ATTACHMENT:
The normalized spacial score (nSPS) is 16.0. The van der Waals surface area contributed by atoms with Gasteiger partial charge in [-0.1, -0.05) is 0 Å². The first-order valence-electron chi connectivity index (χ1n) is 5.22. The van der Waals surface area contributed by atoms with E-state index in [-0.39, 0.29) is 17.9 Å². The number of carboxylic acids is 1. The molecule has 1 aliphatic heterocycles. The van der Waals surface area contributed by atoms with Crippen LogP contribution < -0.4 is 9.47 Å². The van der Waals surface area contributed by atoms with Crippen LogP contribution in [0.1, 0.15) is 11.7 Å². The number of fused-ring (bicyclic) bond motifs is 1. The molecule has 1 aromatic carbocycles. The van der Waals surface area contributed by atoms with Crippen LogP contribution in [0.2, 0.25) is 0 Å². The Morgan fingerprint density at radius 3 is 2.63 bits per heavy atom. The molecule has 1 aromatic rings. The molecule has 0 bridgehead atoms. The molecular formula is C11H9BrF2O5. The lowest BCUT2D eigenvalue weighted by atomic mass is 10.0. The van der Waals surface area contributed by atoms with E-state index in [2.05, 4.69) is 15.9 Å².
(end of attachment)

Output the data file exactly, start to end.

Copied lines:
The normalized spacial score (nSPS) is 16.0. The van der Waals surface area contributed by atoms with Gasteiger partial charge in [-0.1, -0.05) is 0 Å². The first-order valence-electron chi connectivity index (χ1n) is 5.22. The van der Waals surface area contributed by atoms with E-state index in [-0.39, 0.29) is 17.9 Å². The number of carboxylic acids is 1. The molecule has 1 aliphatic heterocycles. The van der Waals surface area contributed by atoms with Crippen LogP contribution < -0.4 is 9.47 Å². The van der Waals surface area contributed by atoms with Crippen LogP contribution in [0.1, 0.15) is 11.7 Å². The number of fused-ring (bicyclic) bond motifs is 1. The molecule has 1 aromatic carbocycles. The van der Waals surface area contributed by atoms with Crippen LogP contribution in [0.2, 0.25) is 0 Å². The Morgan fingerprint density at radius 3 is 2.63 bits per heavy atom. The molecule has 1 aromatic rings. The molecule has 0 bridgehead atoms. The molecular formula is C11H9BrF2O5. The lowest BCUT2D eigenvalue weighted by atomic mass is 10.0. The van der Waals surface area contributed by atoms with E-state index in [2.05, 4.69) is 15.9 Å².